"I guess the the the easy go to example this. It's typhoid Mary. Mary Mallon yeah who has she wasn't the only super spreader of typhoid typhoid fever I, guess but she was somebody who worked in food, service and food preparation, and and while not showing strong symptoms of infection, herself kept spreading the the typhoid to other people. If memory serves, there's an episode of the Nick that deals with her. now are there cases of super spreaders of Corona virus? It's still early, but it seems so I was finding several examples in news reports for example one report in The Guardian from yesterday, but in an article by Sarah Bosley. Martin Bellum alleging quote. The third British case of coronavirus was a man in his fifties who contracted the corona virus infection at a conference in Singapore. He then travelled to France where he stayed with his family in a ski chalet at the Alpine, resort Konta mean amongst joy, five people who were in the shelley, including a boy of nine, if tested positive for corona virus, since the man came back to the UK on an easy jet flight and was diagnosed in Brighton another Briton. Who is on holiday in the chalet flew back to his home in Malacca and was admitted to hospital in Palma the chief medical officer, said four more people had tested positive England, all of whom were also on the skiing holiday in France, so it seems like there was a there was massive transmission from this one person who contracted it I was also reading a report of a woman in South Korea. Who is at this point believed to have so far spread the corona virus to at least thirty seven people at her church. Yes, I think it was reading about this part part of this deals with this particular church. You know the Their congregation how they gather, and then how they go out and Attempt to spread the word right, but it could also have to do with just specifics of individual variation in you know how your immune system works like there appears to be something called a twenty eighty rule for the spread of many infectious diseases to quote from a two thousand eleven paper by Richard Stein in the International Journal of Infectious Diseases quote in what became known as the twenty eighty rule, a concept documented by observational and modeling studies and having profound implications for infection. Twenty percent of the individuals within any given population are thought to contribute at least eighty percent to the transmission potential of a pathogen and many host pathogen interactions were found to follow this empirical rule now. This isn't true of every disease, but what they're saying is it's it's been discovered that four many diseases that are infectious and spread from person to person twenty percent of the people infected do. Do Eighty percent of the spreading now I think it's important of course not to demonize people who happened to be super spreaders. They're almost never spreading disease on purpose. the factors that make somebody a super spreader is still not fully understood, but it may just have something to do with how their immune system works sometimes it happens because a disease that makes other people very obviously outwardly. Outwardly sick creates almost no symptoms in the super spreader, so they don't even know they're spreading to people right? And this was the case with with typhoid. Mary for example right so yeah again. It's important not to demonize twenty percent in anyway. Well, actually I think with typhoid Mary. I'm not saying we should demonize her either I think at some point. She was made aware, but then had after. After that at least for a while, continued work in food service so obviously. If you're aware that you are, you know that that you may have an infection that could spread to other people. You should do whatever possible not to spread it to people, and we can talk about the practical methods for that in a bit here but also coming back to the reproduction number of an infection. The reproduction number at young points out and actually several authors I was looking at have have made. This point is a very good one. It is not fully fixed biological feature intrinsic to the pathogen. The reproduction number of pathogen can be influenced by Human Interventions Yong points out that SARS originally had very different reproduction numbers in China and Canada so you'd get or knots ranging from like two five or six, and this was just because of different levels of success in diagnosing in containing the cases that appeared. Corona viruses no different. It's are not is influenced by biological facts about the virus itself, but also about how well people respond to what kinds of measures we can put in place to contain it and stop transmission, and we'll get to those numbers in a second, but also I. There's there's the interaction between the reproduction number in the case fatality rate of emerging pathogens meanwhile the hemorragic fever. Ebola does not spread super easily between people. It usually has an R. naught between one and two. It's not highly highly infectious, but it bowl is very scary because it has such a high case, fatality rate some somewhere around fifty percent of the people who get below end up dying from it and there. There are diseases with even higher, CFR's avian influenza, A or H. Five in one has to see a far somewhere around sixty percent corona viruses nowhere near that high in in fact, depending on how you measure it, there are greater dangers represented by much more familiar diseases like seasonal flu like seasonal flu has a lower case. Fatality rate then coronavirus appears to seasonal flu has something like an average rate of? One percent in the United States at least over. It's still very dangerous just because of the number of people who get infected this season alone. The flu has already caused more than twenty five million infections in fourteen thousand deaths in the United States alone. The flu usually has a reproduction number of something like one point three, and it comes in fairly predictable seasonal cycles, so we've kind of gotten used to it. It even though it is still a great, I mean it kills thousands every year but I guess it seems less scary to us just because it's been around, we know what to look for now. So as for the specific reproduction number in case, fatality rate of the new corona virus at one point, the World Health Organization estimated that its reproduction number was between about one point, four and two point five I was reading a recent study from the Journal Travel Medicine which reviewed studies from between January first of this year, and the seventh of February this year, and for this time period the authors write quote. We identified twelve studies, which estimated the basic reproductive number for the covid nineteen from China and overseas The estimates range from one point four to six point four nine, the mean of three point two. Two eight a median of two point, seven nine and Intercoure tile range of one point one six, so maybe the range is a buyer best estimates now currently averaging between like two point five and three point five also seen estimates between two and three,.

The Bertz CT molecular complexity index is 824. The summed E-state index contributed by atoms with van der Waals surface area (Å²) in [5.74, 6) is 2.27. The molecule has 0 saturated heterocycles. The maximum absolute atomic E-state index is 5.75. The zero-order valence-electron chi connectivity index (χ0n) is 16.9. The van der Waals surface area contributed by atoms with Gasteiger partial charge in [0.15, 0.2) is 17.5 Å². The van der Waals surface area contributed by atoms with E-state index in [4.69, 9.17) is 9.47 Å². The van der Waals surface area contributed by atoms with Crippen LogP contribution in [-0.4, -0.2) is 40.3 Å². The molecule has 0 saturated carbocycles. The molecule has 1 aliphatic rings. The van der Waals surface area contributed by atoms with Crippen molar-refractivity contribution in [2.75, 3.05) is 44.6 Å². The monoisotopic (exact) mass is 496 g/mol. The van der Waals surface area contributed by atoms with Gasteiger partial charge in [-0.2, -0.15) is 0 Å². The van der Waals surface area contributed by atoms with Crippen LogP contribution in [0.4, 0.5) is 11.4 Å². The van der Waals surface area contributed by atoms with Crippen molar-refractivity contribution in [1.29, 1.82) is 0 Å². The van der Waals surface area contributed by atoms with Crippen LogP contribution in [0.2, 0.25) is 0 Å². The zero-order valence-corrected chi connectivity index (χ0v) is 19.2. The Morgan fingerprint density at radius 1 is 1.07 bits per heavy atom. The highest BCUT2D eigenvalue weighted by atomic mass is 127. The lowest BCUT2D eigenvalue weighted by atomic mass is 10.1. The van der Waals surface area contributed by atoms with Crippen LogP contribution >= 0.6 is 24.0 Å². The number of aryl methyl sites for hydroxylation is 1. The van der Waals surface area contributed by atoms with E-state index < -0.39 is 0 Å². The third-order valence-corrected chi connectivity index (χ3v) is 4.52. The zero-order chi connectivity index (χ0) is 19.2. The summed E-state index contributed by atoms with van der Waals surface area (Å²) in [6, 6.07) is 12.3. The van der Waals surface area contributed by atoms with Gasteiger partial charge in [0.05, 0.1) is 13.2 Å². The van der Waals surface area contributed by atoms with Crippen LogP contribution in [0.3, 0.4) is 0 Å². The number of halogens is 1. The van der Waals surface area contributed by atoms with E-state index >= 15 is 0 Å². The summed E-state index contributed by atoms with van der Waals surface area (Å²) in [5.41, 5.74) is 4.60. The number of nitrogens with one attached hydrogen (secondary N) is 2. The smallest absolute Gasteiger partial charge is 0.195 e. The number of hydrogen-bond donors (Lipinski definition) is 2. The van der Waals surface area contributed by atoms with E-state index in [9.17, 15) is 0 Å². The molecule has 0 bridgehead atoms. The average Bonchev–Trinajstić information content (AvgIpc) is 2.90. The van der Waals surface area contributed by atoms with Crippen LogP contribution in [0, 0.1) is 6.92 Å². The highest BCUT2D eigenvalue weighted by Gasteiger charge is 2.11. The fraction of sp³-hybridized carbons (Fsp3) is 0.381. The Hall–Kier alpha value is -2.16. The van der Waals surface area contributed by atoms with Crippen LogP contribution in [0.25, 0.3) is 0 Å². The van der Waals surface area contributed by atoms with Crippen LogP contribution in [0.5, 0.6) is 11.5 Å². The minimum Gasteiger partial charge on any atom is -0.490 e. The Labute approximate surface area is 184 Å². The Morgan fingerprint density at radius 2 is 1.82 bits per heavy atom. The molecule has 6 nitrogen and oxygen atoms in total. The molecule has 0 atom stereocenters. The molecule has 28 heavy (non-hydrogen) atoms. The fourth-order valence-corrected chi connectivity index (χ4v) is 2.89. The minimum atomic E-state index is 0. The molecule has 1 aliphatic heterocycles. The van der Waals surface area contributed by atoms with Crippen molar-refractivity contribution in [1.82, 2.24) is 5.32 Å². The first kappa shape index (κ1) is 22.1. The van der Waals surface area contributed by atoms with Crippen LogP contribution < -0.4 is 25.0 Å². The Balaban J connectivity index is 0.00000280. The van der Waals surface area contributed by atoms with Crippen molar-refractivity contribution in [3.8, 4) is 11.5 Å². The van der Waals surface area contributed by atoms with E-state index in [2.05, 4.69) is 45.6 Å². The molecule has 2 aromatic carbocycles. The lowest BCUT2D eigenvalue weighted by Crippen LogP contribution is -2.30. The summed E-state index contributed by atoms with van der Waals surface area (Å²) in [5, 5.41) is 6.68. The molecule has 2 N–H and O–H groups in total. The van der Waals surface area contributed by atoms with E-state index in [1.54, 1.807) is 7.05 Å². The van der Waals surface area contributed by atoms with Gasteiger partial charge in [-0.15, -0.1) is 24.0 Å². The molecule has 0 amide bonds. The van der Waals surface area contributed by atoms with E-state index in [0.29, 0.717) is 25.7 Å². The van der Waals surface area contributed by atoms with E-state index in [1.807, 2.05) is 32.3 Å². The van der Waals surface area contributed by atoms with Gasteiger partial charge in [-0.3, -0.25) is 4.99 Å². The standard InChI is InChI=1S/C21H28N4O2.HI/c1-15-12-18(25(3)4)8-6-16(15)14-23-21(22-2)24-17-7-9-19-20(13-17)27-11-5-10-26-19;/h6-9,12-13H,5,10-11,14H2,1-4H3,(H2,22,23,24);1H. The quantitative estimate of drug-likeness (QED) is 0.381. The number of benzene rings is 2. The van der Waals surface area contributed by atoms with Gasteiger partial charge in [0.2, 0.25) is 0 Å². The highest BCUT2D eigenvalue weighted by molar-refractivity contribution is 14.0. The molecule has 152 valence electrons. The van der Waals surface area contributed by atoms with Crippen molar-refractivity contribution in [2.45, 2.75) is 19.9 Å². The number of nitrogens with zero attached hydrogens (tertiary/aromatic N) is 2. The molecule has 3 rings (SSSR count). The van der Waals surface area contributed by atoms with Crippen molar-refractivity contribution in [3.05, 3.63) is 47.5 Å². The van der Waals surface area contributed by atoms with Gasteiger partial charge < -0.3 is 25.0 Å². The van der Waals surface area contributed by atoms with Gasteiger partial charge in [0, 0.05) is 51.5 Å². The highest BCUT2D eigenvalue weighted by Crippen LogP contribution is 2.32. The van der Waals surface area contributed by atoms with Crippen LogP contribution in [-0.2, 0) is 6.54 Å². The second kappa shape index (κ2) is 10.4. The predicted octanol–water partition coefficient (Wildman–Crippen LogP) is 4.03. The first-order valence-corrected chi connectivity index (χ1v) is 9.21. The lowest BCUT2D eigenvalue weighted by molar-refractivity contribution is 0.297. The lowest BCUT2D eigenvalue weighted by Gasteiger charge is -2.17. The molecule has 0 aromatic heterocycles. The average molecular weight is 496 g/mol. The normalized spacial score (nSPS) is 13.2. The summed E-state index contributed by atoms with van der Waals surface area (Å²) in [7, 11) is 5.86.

typhoid Mary Mallon flu France China International Journal of Infec United States Nick Sarah Bosley Singapore Martin Bellum World Health Organization Ebola Brighton UK South Korea Malacca medical officer Richard Stein